Harry Kane's England hat-trick a timely reminder of what the striker can do

LONDON -- Antonio Conte rued the timing of this international break coming so soon after becoming Tottenham's new coach, but Friday's 5-0 win over Albania in World Cup qualifying could be the catalyst for Harry Kane to finally kick-start his season.

It should be noted at the outset that Albania were a shadow of the team that arrived at Wembley occupying third place in Group I having beaten Hungary home and away in the process, failing to put up even a modicum of the challenge Gareth Southgate anticipated before kick-off. But this was nevertheless a restorative night for Kane, whose first-half hat-trick etched his name even more prominently in England's record books, perhaps providing a timely reminder to all, including himself, of the 28-year-old's enduring pedigree.

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Harry Maguire had already headed the home side into a ninth-minute lead, meeting Reece James' free-kick at the far post with an emphatic finish, by the time Kane got in on the act. Phil Foden released Jordan Henderson, who burst to the byline and stood up an inch-perfect cross that Kane, unmarked, headed home from inside the 6-yard box. A left-foot finish and a fine acrobatic volley -- either side of turning provider for Henderson -- completed the "perfect" hat-trick, the first time an England player has done so since David Platt in 1993.

It also took Kane to joint-fourth on England's all-time list with 44 goals, past Michael Owen and tied with Jimmy Greaves, his fellow Spurs striker who sadly died aged 81 in September. Only Jimmy Greaves (six) and Gary Lineker (five) have now scored more hat-tricks for England than Harry Kane's four.

Kane's goals also made him England's record scorer in competitive matches, surpassing Wayne Rooney's tally of 37 to move to 39. These statistics are all reminders of Kane's place in history, but it is the here and now that has been the problem. Some will point to the modest opposition providing an ideal chance for stat-padding, but Kane has not looked this sharp against any level of opposition all season.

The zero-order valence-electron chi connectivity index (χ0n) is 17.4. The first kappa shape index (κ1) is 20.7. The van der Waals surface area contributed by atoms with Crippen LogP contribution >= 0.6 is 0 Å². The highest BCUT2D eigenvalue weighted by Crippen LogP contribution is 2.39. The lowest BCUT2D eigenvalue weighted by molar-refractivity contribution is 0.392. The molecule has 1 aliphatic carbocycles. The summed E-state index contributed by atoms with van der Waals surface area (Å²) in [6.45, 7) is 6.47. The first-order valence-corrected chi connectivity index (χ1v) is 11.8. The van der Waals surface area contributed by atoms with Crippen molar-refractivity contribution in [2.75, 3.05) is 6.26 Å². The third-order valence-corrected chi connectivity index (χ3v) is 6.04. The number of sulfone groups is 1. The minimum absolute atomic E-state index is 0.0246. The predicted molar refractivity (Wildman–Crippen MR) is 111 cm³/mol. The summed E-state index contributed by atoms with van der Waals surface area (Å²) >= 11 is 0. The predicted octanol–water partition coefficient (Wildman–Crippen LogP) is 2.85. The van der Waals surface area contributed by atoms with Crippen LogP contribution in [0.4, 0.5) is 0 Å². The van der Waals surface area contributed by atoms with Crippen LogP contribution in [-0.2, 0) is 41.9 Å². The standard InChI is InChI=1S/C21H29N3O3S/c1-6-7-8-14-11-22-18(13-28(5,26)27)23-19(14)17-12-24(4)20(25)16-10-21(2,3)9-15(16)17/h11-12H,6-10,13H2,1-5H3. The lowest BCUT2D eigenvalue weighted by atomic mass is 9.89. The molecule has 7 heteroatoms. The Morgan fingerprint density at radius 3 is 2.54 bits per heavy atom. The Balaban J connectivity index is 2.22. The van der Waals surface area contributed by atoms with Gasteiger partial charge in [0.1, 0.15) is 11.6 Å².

"I thought Harry gave a brilliant centre-forward's performance," said Southgate after the match. "He held the ball up, played other people in. His all-round game was excellent."

England has been something of a haven for Kane compared to his form for Spurs, something Conte will clearly aim to address. To underline the point, he has six international goals to his name this term. Kane's last six Premier League goals stretch back all the way to April 14. It can only be a beginning, especially with minnows San Marino to come next on Monday, but Kane has needed a performance to point to as evidence he is capable of putting a difficult summer behind him, and this was it.

"Whenever you put on an England shirt you want to do everyone proud," Kane told ITV. "Maybe we had a point to prove and we came out on fire.

"Whenever I get chances, I feel like I'm going to score. I could probably have had six on another night."

In fact, after last month's 1-1 draw against Hungary, this was a night when England were able to hit back at their critics in multiple ways, again caveated with the non-existent threat Albania posed.

"We had an edge about us tonight and I think we're at our best when we have an edge," said Southgate. "We had a collective response needed from the last game -- we talked about that all week. We were very clear why we felt we hadn't got that performance, and I thought we really addressed that in the first half."

There is still a suspicion Southgate's inherent caution might prevent England from truly maximising the attacking options at their disposal, a fear revived in some quarters when news came through he was starting with a back three and Manchester City's £100million man Jack Grealish on the bench. Yet England raced away with this game; in response to recent condemnation of his displays at Manchester United, Maguire's goal was followed by the defender cupping his ears in celebration. One of his most prominent detractors, Roy Keane, remained unimpressed from his position in the ITV studio.

"He's like shutting the critics up," Keane said. "I think It's embarrassing. He's been a disgrace the last few months for United. He thinks if he scores there, he's going to shut his critics up. Embarrassing."

Rightly, most observers won't be convinced of any meaningful change off the back of such a facile victory, but Henderson's role still had a redemptive feel, too. Declan Rice, withdrawn from the squad here due to illness, and Kalvin Phillips were the bedrock of England's midfield as they went to the final of Euro 2020. Henderson provided a reminder of the dynamism he can provide from central midfield, making one and scoring another, a clever left-foot finish after a fine one-two with Kane on the edge of Albania's box.

Kane was given the final 27 minutes off as the second half descended into a cavalcade of substitutions, cheers and paper aeroplanes.

"Whenever I score I seem to be sharp, whenever I don't I'm not sharp anymore," Kane said. "That is part and parcel of being a striker. The most important thing is we are moving forward as a team."

Qualification is all but assured with England only needing a point against San Marino -- a team that has won just one match in its 31-year history of international football -- to top Group I. The relative serenity of their qualifying campaign will feel cathartic for Southgate, although he knows the real judgment will come in Qatar at next year's World Cup.

Bigger tests lie in wait for Kane but at least, for the first time in a while, he looks in a better place to take them on.